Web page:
Church leads effort to save St. Luke's Hospital in Nablus
As the only charitable hospital in the West Bank city of Nablus (population 350,000), St. Luke’s Hospital, which is owned and operated by the Episcopal Diocese of Jerusalem, depended on a fully-functional ambulance to offer safe transport of its patients. In 2017 alone, its 15 year-old vehicle made more than 2,100 emergency trips. However, last year constant breakdowns and disruptions of service required St. Luke’s to divert calls to other providers. While this wasn’t optimal, St. Luke’s director, Dr. Walid Kerry, and rest of his staff adapted to the loss.
That status quo shifted in the fall of 2018 when Kerry was notified by the Palestinian Authority Ministry of Health that new annual accreditation standards required each full-service hospital to operate a functional ambulance. Without one, St. Luke’s would lose its license to provide all medical services and be forced to close its doors. The price tag of $110,000 to purchase, convert, equip, and insure a new ambulance was out of reach for a hospital whose mission is to serve everyone who walks through its doors, irrespective of their religion, ethnicity, or ability to pay.
The need for the crucial health care service offered to the people of Nablus and surrounding communities together with the respect and good relationships Kerry has with Ministry of Health officials allowed St. Luke's to negotiate a reprieve and the deadline was moved until the end of February 2019.
Still $110,000 is a lot of money to raise in a short period of time.
Enter the Rev. Sari Ateek, a Palestinian-born Episcopal priest, and the Rev. Anne Derse, a newly-ordained Episcopal deacon, who serve at St. John’s Episcopal Parish, Norwood, in Chevy Chase, Maryland. Working in partnership with the American Friends of the Episcopal Diocese of Jerusalem (AFEDJ), the two teamed up to raise $50,000 by appealing to other Washington, DC-area churches. By mid-January they had raised just over $83,000. Together with $27,000 raised by the Anglican Communion Fund in the UK, the goal was met and St. Luke’s will remain open.
“When I first learned of St. Luke’s urgent need for an ambulance and that the hospital’s accreditation depended on it, I thought to myself ‘this is a no-brainer!’” said Ateek. “We were nearing the Christmas season, and it felt like a profound opportunity to practice our faith by giving a Christmas gift that brings restoration and healing. It has been truly inspiring to see the outpouring of support and generosity from churches and individuals for this cause. We are grateful to be able to work with AFEDJ to make a very tangible difference in the lives of people in Nablus and the surrounding West Bank communities.”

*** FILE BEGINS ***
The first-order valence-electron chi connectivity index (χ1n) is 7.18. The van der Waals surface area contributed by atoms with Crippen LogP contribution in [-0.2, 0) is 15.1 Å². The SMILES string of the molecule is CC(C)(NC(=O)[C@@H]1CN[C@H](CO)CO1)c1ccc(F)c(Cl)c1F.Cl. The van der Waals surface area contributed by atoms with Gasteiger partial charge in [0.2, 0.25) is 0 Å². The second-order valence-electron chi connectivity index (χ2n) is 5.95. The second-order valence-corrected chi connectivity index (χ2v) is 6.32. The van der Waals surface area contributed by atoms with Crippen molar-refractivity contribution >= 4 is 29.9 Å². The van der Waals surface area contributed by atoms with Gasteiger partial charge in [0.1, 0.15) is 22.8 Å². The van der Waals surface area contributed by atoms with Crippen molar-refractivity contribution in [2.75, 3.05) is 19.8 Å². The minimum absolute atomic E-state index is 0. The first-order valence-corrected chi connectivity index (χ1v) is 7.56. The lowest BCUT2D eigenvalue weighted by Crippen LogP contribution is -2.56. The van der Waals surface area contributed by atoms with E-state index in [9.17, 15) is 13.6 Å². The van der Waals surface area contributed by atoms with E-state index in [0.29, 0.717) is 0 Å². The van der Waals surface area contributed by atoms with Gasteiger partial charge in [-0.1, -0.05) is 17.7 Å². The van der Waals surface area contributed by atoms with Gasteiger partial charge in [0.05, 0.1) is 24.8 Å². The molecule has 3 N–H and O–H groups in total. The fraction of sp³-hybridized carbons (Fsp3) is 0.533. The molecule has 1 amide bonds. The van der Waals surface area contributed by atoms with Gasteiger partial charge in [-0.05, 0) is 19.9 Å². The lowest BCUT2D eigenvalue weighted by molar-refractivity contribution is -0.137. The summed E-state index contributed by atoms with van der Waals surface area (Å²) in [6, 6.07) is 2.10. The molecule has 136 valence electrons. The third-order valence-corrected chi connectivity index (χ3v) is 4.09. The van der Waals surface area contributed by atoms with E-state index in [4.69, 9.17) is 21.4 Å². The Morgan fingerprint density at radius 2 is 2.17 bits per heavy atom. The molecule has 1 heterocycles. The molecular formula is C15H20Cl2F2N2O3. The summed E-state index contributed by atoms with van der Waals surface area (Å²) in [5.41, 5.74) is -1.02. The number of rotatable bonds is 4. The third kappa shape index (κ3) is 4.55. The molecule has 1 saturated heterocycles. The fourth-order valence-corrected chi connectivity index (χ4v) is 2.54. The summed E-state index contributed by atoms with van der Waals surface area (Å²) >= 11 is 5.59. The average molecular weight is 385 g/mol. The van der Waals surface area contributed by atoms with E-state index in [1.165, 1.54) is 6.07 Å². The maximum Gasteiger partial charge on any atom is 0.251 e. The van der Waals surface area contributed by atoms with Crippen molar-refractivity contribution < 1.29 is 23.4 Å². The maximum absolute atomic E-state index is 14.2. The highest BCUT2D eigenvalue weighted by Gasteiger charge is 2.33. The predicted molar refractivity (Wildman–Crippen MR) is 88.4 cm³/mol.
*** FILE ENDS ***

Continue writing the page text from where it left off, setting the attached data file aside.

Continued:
Derse, whose foreign service career culminated in serving as U.S. Ambassador to Ajerbaijan and Lithuania, said that St. John’s commitment to St. Luke’s Hospital was spurred, after members of the church visited the region on a pilgrimage in 2014. “After visiting we wanted to build a closer relationship with a humanitarian institution in the Diocese of Jerusalem and began to raise funds to pay one-half of a nurse’s salary.” When the church leaders heard about the need for the ambulance, the call to action was clear. Derse said the response from leaders in neighboring churches was immediate and clear. “All we had to do was ask. People wanted to do good.”
Kerry, the physician who serves as director of St. Luke’s, said, upon receiving word that the ambulance project was fully funded through the safe and transparent channels established by AFEDJ, “What great news to start the year with. It allows St. Luke’s to stay as a witness of love and care for all in need.”